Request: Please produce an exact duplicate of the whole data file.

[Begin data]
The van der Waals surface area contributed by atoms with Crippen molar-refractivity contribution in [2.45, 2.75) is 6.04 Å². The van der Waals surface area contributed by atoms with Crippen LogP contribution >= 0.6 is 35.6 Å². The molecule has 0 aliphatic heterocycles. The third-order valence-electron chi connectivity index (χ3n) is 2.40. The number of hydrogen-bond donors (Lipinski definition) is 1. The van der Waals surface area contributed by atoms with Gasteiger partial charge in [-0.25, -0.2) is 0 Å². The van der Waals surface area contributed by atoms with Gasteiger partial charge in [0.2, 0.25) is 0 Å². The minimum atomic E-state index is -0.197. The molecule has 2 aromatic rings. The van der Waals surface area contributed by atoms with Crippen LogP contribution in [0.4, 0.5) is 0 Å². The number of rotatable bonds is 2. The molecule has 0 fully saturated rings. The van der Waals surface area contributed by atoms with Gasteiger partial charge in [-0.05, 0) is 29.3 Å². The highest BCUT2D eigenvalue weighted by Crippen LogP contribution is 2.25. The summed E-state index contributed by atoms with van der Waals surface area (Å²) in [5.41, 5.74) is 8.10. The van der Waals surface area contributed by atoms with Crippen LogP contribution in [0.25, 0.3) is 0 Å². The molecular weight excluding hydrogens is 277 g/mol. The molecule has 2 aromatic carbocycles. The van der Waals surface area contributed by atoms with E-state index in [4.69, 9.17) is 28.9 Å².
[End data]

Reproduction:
The van der Waals surface area contributed by atoms with Crippen molar-refractivity contribution in [2.45, 2.75) is 6.04 Å². The van der Waals surface area contributed by atoms with Crippen LogP contribution >= 0.6 is 35.6 Å². The molecule has 0 aliphatic heterocycles. The third-order valence-electron chi connectivity index (χ3n) is 2.40. The number of hydrogen-bond donors (Lipinski definition) is 1. The van der Waals surface area contributed by atoms with Gasteiger partial charge in [-0.25, -0.2) is 0 Å². The van der Waals surface area contributed by atoms with Gasteiger partial charge in [0.2, 0.25) is 0 Å². The minimum atomic E-state index is -0.197. The molecule has 2 aromatic rings. The van der Waals surface area contributed by atoms with Crippen LogP contribution in [0.4, 0.5) is 0 Å². The number of rotatable bonds is 2. The molecule has 0 fully saturated rings. The van der Waals surface area contributed by atoms with Gasteiger partial charge in [-0.05, 0) is 29.3 Å². The highest BCUT2D eigenvalue weighted by Crippen LogP contribution is 2.25. The summed E-state index contributed by atoms with van der Waals surface area (Å²) in [5.41, 5.74) is 8.10. The van der Waals surface area contributed by atoms with Crippen LogP contribution in [0.25, 0.3) is 0 Å². The molecular weight excluding hydrogens is 277 g/mol. The molecule has 2 aromatic carbocycles. The van der Waals surface area contributed by atoms with E-state index in [4.69, 9.17) is 28.9 Å².